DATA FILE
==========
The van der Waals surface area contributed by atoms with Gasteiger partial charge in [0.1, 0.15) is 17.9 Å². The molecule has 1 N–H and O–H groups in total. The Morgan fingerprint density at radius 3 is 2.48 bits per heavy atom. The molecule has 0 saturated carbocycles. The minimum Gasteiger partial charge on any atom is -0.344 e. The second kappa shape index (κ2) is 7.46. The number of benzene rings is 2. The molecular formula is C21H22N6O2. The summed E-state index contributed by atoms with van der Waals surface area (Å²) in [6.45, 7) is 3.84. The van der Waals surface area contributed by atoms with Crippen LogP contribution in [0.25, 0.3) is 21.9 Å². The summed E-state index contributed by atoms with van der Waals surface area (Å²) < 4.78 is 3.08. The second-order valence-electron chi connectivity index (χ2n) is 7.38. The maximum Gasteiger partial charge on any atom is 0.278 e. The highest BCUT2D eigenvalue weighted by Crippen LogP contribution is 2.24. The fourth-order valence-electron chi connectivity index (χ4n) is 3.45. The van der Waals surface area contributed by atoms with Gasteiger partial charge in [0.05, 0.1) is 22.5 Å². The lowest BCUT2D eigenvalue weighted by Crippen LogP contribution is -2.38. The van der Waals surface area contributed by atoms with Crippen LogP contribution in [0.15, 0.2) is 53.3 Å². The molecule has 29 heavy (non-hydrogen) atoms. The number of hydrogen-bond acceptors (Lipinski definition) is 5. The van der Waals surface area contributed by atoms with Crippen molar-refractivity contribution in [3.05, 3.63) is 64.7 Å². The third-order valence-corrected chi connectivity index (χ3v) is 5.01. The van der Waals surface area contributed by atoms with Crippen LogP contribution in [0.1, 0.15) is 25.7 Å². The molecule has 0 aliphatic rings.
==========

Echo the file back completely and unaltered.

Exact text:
The van der Waals surface area contributed by atoms with Gasteiger partial charge in [0.1, 0.15) is 17.9 Å². The molecule has 1 N–H and O–H groups in total. The Morgan fingerprint density at radius 3 is 2.48 bits per heavy atom. The molecule has 0 saturated carbocycles. The minimum Gasteiger partial charge on any atom is -0.344 e. The second kappa shape index (κ2) is 7.46. The number of benzene rings is 2. The molecular formula is C21H22N6O2. The summed E-state index contributed by atoms with van der Waals surface area (Å²) in [6.45, 7) is 3.84. The van der Waals surface area contributed by atoms with Crippen LogP contribution in [0.25, 0.3) is 21.9 Å². The summed E-state index contributed by atoms with van der Waals surface area (Å²) < 4.78 is 3.08. The second-order valence-electron chi connectivity index (χ2n) is 7.38. The maximum Gasteiger partial charge on any atom is 0.278 e. The highest BCUT2D eigenvalue weighted by Crippen LogP contribution is 2.24. The fourth-order valence-electron chi connectivity index (χ4n) is 3.45. The van der Waals surface area contributed by atoms with Gasteiger partial charge in [0.05, 0.1) is 22.5 Å². The lowest BCUT2D eigenvalue weighted by Crippen LogP contribution is -2.38. The van der Waals surface area contributed by atoms with Crippen LogP contribution in [0.15, 0.2) is 53.3 Å². The molecule has 29 heavy (non-hydrogen) atoms. The number of hydrogen-bond acceptors (Lipinski definition) is 5. The van der Waals surface area contributed by atoms with Crippen molar-refractivity contribution in [3.05, 3.63) is 64.7 Å². The third-order valence-corrected chi connectivity index (χ3v) is 5.01. The van der Waals surface area contributed by atoms with Crippen LogP contribution in [0.1, 0.15) is 25.7 Å². The molecule has 0 aliphatic rings.